Buying a home equates to several moving parts - and it is easy for first-time homebuyers to make mistakes. From not checking credit reports to skipping the home inspection, many oversights can occur when purchasing your first home.
First-Time Homebuyers in NORTHERN VIRGINIA: mistakes to avoid
Buying a home is a big deal, and there are many mistakes that anxious first-time homebuyers easily make. Some of the errors are small, and some can lead you to purchase a home that you wish you hadn't. We have compiled a list of common mistakes to avoid as a first-time homebuyer.
Not Checking Your Credit Report
One of the most common mistakes first-time homebuyers make is not knowing their credit score. Even if you know you have stellar credit, it is essential to know and understand your score before applying for a mortgage. Your credit score directly impacts the interest rate lenders will offer you.
After you have checked your credit score, request a copy of your credit report. Check it thoroughly to ensure there are no inaccuracies. Mistakes on your credit report can cause you a higher interest rate or a loan denial.
AnnualCreditReport.com offers a free credit report from all three main credit bureaus once a year. If you find any errors in your report, you can follow the steps and dispute them.
Not Getting Quotes from Multiple Lenders
Buying a home is most likely the most significant investment you will make in your life. For the next 15 to 30 years, you will be paying back hundreds of thousands of dollars plus interest. You must take your time and find the best deal.
When comparing loans, you must look past the quoted interest rate and focus on the annual percentage rate (APR). The APR is the loan's actual cost, which is included in your application.
Although some lenders offer lower interest rates than others, be careful when comparing loans because many lenders who provide low-interest charge higher fees. By comparing APRs, you will have a clearer picture of the costs of the loans.
Not Making a Significant Down Payment
The larger the down payment you make, the less money you will need to borrow, and the more equity you will have in your home. A larger down payment equates to a lower loan-to-value ratio (LTV). A lower LTV means you are less of a risk to lenders and most likely will qualify for a more preferable rate. Making a larger down payment means you will not only pay less each month, but you will also significantly reduce the amount of interest you pay on your loan.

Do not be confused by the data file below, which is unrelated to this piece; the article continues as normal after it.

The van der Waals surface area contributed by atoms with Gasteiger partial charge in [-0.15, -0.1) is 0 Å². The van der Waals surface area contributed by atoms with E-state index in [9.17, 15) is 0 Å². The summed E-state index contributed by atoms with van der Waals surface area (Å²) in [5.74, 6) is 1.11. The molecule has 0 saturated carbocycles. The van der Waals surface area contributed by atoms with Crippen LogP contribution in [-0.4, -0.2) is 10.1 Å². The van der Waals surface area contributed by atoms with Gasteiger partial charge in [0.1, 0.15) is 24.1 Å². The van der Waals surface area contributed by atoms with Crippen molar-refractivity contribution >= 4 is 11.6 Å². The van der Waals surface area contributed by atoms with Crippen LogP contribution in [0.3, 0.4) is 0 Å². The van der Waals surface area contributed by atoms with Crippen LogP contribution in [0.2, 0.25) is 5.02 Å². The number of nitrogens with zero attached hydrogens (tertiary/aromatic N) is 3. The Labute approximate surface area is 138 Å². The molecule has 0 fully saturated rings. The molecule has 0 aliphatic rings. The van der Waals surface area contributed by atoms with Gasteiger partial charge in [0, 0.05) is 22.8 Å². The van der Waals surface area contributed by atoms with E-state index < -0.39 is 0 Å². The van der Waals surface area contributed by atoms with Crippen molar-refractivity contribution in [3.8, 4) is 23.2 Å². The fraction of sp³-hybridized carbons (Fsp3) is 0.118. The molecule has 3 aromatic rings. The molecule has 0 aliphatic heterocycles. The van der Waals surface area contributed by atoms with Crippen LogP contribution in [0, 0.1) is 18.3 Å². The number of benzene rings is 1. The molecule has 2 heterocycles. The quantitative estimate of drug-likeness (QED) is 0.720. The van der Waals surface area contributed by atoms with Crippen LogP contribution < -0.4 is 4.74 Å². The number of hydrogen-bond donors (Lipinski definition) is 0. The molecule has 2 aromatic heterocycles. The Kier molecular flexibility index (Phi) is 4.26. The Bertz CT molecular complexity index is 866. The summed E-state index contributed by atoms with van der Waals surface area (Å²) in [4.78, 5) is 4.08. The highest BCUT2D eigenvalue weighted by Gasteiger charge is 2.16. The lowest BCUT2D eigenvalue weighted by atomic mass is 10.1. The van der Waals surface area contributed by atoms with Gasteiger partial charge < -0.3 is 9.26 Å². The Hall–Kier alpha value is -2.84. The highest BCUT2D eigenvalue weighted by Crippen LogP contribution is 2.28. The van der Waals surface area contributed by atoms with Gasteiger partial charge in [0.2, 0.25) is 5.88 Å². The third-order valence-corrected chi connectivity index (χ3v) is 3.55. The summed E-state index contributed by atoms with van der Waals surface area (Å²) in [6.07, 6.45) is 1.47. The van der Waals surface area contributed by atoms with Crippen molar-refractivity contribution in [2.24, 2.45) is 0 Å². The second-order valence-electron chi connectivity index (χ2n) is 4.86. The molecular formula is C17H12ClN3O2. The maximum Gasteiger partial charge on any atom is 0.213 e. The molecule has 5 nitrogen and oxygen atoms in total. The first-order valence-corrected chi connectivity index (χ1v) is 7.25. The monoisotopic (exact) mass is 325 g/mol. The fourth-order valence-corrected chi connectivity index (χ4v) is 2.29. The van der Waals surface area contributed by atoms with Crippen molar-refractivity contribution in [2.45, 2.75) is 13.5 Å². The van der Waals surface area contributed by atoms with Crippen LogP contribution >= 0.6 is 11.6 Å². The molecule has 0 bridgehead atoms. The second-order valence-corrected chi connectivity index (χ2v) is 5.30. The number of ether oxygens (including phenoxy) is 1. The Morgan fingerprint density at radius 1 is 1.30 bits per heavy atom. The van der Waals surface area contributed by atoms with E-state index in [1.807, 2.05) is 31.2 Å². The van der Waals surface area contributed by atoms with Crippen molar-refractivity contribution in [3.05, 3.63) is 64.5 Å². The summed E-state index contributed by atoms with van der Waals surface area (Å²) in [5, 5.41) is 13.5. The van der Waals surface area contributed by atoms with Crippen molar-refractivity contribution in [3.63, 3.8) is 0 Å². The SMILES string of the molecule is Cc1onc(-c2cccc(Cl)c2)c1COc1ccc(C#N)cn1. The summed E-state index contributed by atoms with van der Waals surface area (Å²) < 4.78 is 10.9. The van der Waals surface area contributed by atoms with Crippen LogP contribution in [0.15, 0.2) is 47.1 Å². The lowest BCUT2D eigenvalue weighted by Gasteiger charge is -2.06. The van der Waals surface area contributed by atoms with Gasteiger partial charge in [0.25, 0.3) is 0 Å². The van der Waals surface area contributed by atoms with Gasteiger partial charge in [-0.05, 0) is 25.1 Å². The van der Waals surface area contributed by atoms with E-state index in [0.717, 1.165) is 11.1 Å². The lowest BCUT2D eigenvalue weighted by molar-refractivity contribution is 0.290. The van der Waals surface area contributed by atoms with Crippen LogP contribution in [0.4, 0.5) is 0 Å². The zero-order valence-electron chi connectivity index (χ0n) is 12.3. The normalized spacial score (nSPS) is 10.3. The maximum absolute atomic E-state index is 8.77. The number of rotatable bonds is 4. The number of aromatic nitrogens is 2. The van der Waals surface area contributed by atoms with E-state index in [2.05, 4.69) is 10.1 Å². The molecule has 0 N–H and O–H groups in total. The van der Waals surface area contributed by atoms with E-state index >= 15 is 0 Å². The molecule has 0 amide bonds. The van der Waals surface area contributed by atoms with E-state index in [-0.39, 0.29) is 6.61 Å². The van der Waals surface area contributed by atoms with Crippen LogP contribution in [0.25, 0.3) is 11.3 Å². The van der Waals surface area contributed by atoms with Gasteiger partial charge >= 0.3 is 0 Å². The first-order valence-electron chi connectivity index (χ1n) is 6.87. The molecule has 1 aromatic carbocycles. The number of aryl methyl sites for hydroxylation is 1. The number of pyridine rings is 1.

Not Touring Enough Homes
The home buying process can feel like an eternity. First-time homebuyers are often itching to get out of their rental and into their new house. This impatience can easily cause you to rush into a decision that results in buyer's remorse.
To ensure you purchase the right house, take your time looking at homes in your desired areas. Tour several homes in your price range, even those you don't think you are interested in. Looking at many homes throughout the DC metro area will give you more confidence when making your final decision. Here's a great resource to help you when touring and attending open houses
Skipping the Home Inspection
Once you have your loan approval, the next step is finding your home. The home inspection is an additional charge that you may be tempted to skip out on. However, if you buy an existing home, significant repairs may not be visible to the naked eye. A home inspection can save you thousands of dollars on home repairs and help with the negotiation of the home if repairs are required.
Steer Clear of First-Time Home Buyer Mistakes
Understandably, the excitement of buying your first home can have you rushing through the process. Before you decide to purchase a home, give yourself ample time to avoid easily made mistakes.
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